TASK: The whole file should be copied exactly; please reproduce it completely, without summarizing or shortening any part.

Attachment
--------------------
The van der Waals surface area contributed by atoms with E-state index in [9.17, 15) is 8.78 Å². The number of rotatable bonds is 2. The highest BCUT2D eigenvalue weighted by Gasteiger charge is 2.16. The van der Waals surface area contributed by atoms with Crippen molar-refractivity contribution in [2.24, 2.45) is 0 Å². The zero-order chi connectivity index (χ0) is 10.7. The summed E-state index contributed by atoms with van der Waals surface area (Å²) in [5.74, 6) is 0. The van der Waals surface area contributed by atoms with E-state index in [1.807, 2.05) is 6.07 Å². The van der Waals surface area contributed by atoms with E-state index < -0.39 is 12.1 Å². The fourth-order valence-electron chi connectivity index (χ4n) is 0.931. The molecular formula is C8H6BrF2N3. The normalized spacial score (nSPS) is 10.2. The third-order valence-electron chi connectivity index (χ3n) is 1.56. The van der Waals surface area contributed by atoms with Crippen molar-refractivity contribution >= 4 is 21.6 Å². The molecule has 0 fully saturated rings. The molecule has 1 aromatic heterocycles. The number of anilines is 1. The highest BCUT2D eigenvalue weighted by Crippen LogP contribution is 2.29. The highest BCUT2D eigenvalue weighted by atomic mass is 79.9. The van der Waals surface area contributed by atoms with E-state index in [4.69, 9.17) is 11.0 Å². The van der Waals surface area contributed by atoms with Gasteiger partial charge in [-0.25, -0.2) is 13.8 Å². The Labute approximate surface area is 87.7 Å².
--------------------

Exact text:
The van der Waals surface area contributed by atoms with E-state index in [9.17, 15) is 8.78 Å². The number of rotatable bonds is 2. The highest BCUT2D eigenvalue weighted by Gasteiger charge is 2.16. The van der Waals surface area contributed by atoms with Crippen molar-refractivity contribution in [2.24, 2.45) is 0 Å². The zero-order chi connectivity index (χ0) is 10.7. The summed E-state index contributed by atoms with van der Waals surface area (Å²) in [5.74, 6) is 0. The van der Waals surface area contributed by atoms with E-state index in [1.807, 2.05) is 6.07 Å². The van der Waals surface area contributed by atoms with E-state index < -0.39 is 12.1 Å². The fourth-order valence-electron chi connectivity index (χ4n) is 0.931. The molecular formula is C8H6BrF2N3. The normalized spacial score (nSPS) is 10.2. The third-order valence-electron chi connectivity index (χ3n) is 1.56. The van der Waals surface area contributed by atoms with Crippen molar-refractivity contribution >= 4 is 21.6 Å². The molecule has 0 fully saturated rings. The molecule has 1 aromatic heterocycles. The number of anilines is 1. The highest BCUT2D eigenvalue weighted by Crippen LogP contribution is 2.29. The highest BCUT2D eigenvalue weighted by atomic mass is 79.9. The van der Waals surface area contributed by atoms with E-state index in [4.69, 9.17) is 11.0 Å². The van der Waals surface area contributed by atoms with Gasteiger partial charge in [-0.25, -0.2) is 13.8 Å². The Labute approximate surface area is 87.7 Å².